Turmoil In Chile Over Gambling Regulations

In the last week, outcry has erupted in Chile over what some perceive to be the local regulatory body’s failure to live up to the process it had promised. In statements both from the Chilean Casino Association and the BOLDT Peralada group, the decision made by Chile’s regulatory body, known as the Superintendencia de Casinos de Juego, to change its licensing process flies in the face of investments made by both companies toward a robust gambling future for the Latin American country.

The cityscape of Santiago, Chile.

Chile’s SCJ is under fire after a number of controversial decisions. ©Caio Silva/Unsplash

In a televised address entitled “Don’t Play with the Law,” Chile’s casino organization criticized the country’s official gambling regulator, the Superintendencia de Casinos de Juego, or SCJ, for instituting a novel casino licensing process that it believes is illegal. And they’re not the only ones angry.

A short time before the statement from the Chilean Casino Association, BOLDT Peralada group director Ricardo Ablada also critiqued the SCJ for its new law. Ablada responded to the new laws with confusion and frustration, noting that the SCJ’s new proposed law directly contradicts previously established laws and business partnerships.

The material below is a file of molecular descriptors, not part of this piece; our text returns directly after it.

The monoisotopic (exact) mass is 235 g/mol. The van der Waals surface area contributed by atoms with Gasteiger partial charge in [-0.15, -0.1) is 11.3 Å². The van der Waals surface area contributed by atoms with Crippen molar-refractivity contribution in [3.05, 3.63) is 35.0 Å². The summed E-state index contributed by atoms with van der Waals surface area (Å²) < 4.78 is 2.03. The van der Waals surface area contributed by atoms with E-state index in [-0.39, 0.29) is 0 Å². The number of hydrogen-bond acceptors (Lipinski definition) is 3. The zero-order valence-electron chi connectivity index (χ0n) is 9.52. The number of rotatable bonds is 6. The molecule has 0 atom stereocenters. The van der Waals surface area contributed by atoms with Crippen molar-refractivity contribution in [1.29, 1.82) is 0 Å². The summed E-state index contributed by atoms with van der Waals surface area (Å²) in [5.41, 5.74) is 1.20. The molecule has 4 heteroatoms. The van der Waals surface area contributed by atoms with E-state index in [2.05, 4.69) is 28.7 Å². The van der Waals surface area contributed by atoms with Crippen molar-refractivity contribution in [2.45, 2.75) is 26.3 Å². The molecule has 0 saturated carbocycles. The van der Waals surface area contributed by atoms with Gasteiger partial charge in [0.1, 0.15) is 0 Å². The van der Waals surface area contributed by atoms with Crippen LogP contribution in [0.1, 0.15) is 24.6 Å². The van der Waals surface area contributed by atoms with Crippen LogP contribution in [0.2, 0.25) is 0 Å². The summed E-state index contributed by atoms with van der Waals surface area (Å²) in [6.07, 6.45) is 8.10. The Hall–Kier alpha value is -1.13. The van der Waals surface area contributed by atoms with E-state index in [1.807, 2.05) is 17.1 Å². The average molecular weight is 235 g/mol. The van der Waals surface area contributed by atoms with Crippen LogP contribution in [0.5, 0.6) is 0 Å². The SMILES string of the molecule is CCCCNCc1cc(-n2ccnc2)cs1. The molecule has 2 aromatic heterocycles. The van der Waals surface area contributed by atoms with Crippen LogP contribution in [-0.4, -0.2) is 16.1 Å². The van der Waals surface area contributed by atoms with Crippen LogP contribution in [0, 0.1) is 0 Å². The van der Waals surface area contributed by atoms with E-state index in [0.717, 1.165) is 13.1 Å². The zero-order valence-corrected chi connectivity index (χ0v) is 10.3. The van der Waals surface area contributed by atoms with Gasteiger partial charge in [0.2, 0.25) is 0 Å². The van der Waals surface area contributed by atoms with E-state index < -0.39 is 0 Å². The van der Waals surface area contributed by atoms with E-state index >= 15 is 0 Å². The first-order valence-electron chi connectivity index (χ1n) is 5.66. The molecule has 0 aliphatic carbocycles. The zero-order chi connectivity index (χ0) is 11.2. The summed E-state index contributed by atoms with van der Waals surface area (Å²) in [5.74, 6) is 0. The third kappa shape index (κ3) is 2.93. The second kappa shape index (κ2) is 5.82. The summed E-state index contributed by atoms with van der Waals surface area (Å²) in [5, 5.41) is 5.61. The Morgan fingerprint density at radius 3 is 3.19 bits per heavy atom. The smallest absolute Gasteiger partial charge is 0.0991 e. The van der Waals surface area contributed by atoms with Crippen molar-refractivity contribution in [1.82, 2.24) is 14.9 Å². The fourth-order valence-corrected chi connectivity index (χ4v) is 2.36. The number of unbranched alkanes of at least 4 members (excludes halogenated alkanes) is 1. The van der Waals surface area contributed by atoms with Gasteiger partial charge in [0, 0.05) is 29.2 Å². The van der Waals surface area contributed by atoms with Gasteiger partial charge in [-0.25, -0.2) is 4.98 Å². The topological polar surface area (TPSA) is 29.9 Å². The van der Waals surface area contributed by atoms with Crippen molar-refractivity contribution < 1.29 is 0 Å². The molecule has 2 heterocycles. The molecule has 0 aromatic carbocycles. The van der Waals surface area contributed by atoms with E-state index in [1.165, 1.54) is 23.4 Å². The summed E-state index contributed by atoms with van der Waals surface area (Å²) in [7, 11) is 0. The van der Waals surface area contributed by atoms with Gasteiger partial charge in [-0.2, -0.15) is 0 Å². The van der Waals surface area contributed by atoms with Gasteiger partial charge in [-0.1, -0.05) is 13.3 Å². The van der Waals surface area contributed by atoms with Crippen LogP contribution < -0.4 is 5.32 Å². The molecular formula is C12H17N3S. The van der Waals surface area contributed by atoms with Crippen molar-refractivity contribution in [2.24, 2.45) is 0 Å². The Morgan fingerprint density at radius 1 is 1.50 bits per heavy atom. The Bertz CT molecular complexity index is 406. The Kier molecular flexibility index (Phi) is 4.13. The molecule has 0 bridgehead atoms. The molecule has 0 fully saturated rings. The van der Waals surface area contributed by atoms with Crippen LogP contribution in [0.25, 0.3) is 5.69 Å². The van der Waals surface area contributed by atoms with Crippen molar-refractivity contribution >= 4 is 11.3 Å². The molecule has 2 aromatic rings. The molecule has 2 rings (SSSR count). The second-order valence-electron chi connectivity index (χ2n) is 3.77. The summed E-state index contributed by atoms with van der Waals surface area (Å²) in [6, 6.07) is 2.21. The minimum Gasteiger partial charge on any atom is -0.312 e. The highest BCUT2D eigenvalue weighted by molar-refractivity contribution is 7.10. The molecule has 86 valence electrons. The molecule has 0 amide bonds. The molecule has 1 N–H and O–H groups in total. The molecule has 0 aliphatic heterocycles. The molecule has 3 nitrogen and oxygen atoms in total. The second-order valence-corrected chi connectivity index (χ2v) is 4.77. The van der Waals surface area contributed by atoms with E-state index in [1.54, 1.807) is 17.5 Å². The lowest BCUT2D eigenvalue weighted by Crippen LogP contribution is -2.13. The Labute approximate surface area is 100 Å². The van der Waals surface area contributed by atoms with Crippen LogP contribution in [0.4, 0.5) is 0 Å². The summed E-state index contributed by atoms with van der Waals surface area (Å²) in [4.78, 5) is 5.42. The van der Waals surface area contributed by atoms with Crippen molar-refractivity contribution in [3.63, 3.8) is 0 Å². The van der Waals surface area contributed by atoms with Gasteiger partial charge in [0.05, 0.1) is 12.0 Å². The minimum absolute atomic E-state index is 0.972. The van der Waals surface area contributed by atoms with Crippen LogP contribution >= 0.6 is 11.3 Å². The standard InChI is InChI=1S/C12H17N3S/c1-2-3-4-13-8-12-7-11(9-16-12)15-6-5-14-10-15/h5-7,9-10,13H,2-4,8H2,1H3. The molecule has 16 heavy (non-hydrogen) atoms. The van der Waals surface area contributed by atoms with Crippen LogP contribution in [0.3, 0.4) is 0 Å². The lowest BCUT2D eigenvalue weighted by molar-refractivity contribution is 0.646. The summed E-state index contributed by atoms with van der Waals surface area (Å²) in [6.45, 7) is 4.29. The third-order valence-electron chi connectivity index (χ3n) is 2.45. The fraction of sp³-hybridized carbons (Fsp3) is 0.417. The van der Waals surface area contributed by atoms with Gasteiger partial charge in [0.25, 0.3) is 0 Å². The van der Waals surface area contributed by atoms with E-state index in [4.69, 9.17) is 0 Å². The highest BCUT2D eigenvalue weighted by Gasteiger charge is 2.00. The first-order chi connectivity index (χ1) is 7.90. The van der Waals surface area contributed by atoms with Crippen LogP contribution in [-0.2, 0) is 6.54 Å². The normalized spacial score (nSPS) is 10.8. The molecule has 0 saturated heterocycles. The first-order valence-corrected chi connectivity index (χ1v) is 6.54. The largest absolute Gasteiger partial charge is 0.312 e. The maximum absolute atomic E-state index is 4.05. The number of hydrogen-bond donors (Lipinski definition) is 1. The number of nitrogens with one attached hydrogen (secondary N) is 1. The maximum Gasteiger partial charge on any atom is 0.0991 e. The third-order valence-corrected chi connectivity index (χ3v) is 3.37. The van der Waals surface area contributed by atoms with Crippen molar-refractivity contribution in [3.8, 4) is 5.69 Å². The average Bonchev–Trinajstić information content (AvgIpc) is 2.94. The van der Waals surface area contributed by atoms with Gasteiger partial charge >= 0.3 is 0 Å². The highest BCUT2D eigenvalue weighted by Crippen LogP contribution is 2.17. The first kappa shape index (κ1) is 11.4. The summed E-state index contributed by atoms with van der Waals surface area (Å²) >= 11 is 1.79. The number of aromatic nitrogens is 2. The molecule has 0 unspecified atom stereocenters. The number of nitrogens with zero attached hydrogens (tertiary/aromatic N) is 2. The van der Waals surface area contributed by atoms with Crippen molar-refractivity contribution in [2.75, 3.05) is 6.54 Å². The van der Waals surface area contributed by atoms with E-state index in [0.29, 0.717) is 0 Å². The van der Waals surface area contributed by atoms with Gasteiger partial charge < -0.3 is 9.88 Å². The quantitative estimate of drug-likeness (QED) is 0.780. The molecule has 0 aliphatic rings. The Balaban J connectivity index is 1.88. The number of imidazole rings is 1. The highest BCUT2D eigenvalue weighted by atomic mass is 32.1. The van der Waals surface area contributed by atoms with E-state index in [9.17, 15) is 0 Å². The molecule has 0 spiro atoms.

The Law Before: Fertile Ground for A Robust Industry

Prior to the new decision made by the Superintendencia de Casinos de Juego, companies were entitled to favorable conditions to bid in Chile. These conditions included allowing such companies to operate for fifteen years, with a possibility to renew these contracts for an additional fifteen years should enough impact be made.

The main gripe of both BOLDT Peralada and the Chilean Casino Association is that, following these guidelines, both invested heavily in growing their presence in Chile. For the Chilean Casino Association, the total sum equalled something close to $1,400 million (USD) toward casino and touristic infrastructure.

Similarly, BOLDT Peralada director Ricardo Ablada stated that his company invested close to $70 million (USD) in establishing its presence in a relatively small Chilean city. According to Ablada, this decision was made with the intention to work hand in hand with the community to cater directly to this community’s needs and interests.

Now, the SCJ is proposing a change to these licensing agreements in violation of the rules agreed upon by these parties. As such, the SCJ is mandating that companies or gambling industry bodies may only renew their licenses depending on existing market supply in the country, rather than the much more lenient 15-year cycles initially proposed.

Complaints Fall on Deaf Ears

Unfortunately for those protesting the SCJ’s controversial decision, the regulatory body of Chile has been entirely unresponsive to the repeated and emotional pleas to reconsider from companies which have heavily invested in the Latin American country. As of now, it does not seem that a reversal on this position is anticipated in the near future.

The SCJ Continues To Make Controversial Decisions